Packrafting is a great way of getting on the water in a light, portable, stable and easy-to-paddle mini-raft. A 3-kilo packraft like the Alpacka above may resemble a cheap PVC beach toy (left) or even a glorified inner tube, but it’s the durable fabric and solid construction that sets it apart. This enables higher pressures and better rigidity which means a much better paddling experience and a whole new way of exploring and enjoying the watery wilderness. There’s more here on the origins of packrafting; it’s older than you think.
The clue is in the name: you can pack up your raft in minutes, hike with it for hours or days, redeploying at the water’s edge and paddling off. You don’t need any special skills to paddle one but as with all paddle craft, wear buoyancy aids and consider currents, rapids, weirs, tides, irate swordfish and especially winds to which light, high-sided packrafts are especially prone. Note also that unlike an IK, a packraft has only one big air chamber and when it goes (very rare) it’s gone. In the UK the lochs and rivers of the Scottish Highlands are especially well suited to extended overnight treks with packrafts.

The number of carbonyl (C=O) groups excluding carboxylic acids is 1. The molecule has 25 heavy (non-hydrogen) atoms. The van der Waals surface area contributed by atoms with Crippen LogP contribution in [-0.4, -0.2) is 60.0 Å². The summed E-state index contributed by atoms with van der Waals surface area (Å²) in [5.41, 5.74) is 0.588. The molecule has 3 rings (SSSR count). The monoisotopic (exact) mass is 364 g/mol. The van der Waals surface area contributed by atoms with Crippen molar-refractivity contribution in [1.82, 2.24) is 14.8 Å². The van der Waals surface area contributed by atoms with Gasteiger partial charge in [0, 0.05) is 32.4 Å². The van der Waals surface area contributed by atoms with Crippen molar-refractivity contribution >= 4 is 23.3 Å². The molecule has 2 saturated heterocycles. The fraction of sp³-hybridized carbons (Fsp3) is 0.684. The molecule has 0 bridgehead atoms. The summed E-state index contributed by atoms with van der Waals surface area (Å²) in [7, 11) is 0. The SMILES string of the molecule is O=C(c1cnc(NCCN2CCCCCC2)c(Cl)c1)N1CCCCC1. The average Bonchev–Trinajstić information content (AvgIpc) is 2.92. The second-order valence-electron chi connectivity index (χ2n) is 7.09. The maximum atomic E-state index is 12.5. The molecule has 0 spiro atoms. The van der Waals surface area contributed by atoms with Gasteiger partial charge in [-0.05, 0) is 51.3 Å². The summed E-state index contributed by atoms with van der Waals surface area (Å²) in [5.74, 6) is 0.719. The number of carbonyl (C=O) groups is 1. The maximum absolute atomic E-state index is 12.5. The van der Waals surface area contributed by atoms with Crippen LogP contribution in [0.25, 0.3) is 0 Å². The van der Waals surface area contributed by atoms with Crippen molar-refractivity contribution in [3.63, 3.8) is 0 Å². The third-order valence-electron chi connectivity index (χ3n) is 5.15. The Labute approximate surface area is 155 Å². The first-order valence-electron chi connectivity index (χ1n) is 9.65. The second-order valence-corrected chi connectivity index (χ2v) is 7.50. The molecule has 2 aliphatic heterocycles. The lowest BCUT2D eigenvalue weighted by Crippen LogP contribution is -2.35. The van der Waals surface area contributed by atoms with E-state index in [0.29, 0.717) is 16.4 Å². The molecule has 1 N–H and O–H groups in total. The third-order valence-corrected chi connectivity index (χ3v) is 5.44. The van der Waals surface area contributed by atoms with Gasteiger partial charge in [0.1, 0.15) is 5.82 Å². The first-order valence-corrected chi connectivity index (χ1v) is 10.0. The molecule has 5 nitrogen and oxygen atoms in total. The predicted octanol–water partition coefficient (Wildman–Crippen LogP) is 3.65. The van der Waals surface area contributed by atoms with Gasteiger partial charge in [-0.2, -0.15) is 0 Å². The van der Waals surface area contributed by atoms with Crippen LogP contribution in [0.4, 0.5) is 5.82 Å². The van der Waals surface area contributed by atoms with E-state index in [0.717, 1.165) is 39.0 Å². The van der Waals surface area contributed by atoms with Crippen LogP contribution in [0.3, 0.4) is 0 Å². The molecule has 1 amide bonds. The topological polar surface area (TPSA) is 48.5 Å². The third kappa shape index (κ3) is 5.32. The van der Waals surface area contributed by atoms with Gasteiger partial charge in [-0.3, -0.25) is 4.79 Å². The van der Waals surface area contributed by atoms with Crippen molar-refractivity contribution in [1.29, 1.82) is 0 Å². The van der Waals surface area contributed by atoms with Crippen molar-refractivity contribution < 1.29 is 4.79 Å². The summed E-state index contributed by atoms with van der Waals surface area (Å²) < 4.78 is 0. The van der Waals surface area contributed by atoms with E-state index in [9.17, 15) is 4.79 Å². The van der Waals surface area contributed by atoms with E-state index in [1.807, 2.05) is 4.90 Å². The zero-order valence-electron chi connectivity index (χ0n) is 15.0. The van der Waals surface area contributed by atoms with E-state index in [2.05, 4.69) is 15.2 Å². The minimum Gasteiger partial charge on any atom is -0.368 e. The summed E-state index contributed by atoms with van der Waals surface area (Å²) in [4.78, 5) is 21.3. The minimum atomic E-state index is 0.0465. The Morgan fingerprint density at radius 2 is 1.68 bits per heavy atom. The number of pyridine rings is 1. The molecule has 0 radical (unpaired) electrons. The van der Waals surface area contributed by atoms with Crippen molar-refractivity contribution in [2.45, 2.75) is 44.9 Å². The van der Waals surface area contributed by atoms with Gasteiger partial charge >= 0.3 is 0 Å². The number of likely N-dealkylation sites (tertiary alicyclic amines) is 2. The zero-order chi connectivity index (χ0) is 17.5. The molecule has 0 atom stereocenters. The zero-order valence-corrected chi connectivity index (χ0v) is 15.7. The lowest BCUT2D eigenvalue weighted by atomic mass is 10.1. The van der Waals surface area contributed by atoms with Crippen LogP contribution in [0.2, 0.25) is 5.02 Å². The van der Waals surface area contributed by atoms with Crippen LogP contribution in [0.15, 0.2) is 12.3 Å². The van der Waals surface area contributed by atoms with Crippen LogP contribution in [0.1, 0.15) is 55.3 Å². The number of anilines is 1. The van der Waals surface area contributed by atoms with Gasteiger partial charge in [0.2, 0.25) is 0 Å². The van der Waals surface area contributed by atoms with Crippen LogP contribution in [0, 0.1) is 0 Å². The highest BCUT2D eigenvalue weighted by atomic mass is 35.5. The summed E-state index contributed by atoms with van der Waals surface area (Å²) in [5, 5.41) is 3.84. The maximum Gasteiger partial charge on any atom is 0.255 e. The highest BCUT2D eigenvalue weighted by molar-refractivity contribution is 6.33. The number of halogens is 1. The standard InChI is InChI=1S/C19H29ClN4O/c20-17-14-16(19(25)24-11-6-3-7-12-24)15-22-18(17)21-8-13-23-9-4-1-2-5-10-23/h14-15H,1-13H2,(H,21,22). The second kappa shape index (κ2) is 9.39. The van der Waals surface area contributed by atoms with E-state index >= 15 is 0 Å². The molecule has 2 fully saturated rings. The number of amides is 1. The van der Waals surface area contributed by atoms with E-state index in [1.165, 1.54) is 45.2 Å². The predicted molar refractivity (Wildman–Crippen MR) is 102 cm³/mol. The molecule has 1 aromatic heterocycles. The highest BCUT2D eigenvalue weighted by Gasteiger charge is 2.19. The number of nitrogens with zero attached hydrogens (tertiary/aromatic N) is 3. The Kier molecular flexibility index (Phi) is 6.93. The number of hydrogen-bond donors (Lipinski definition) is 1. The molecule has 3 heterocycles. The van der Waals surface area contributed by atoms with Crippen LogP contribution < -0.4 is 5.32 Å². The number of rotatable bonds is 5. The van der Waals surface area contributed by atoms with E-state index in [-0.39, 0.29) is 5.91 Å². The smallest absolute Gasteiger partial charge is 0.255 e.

From the mid-2000s, US-handmade Alpacka became the innovative pioneers in consumer packrafts. Now there are loads and loads of very similar looking packrafts, mostly made in China then rebranded for western markets. The quality as as good and prices have dropped. More below.
Me and my packrafts
In 2010 I discovered and bought a first-generation Alpacka Denali Llama (below) with a zip-off ‘cruiser’ splash deck. I’d never seen anything like it and back then, expensive American-made Alpackas were the only game in town.
I sold that to Alastair Humphreys (it’s featured here and probably in his MicroAdventures book) and in 2011 got an all-yellow Yak with the innovative and now much copied extended pointy stern.
I did loads with that boat: Utah, northwest Scotland, France and the remote Fitzroy river in northwest Australia. I’ve also tried surfing, disc sailing, bikerafting, and even urban packrafting. In 2014 I downscaled still further to a simpler, lighter blue and yellow Yak which I used on the Lycean Way in Turkey (below), as well as a couple of visits to southern France.
In 2019 I sold that and bought a bigger, MRS Nomad S1 ‘pakayak’ which I’ve paddled in New Zealand as well as my usual places and the Regents Canal in London. The Nomad has gone. There’s another packraft on line for 2021.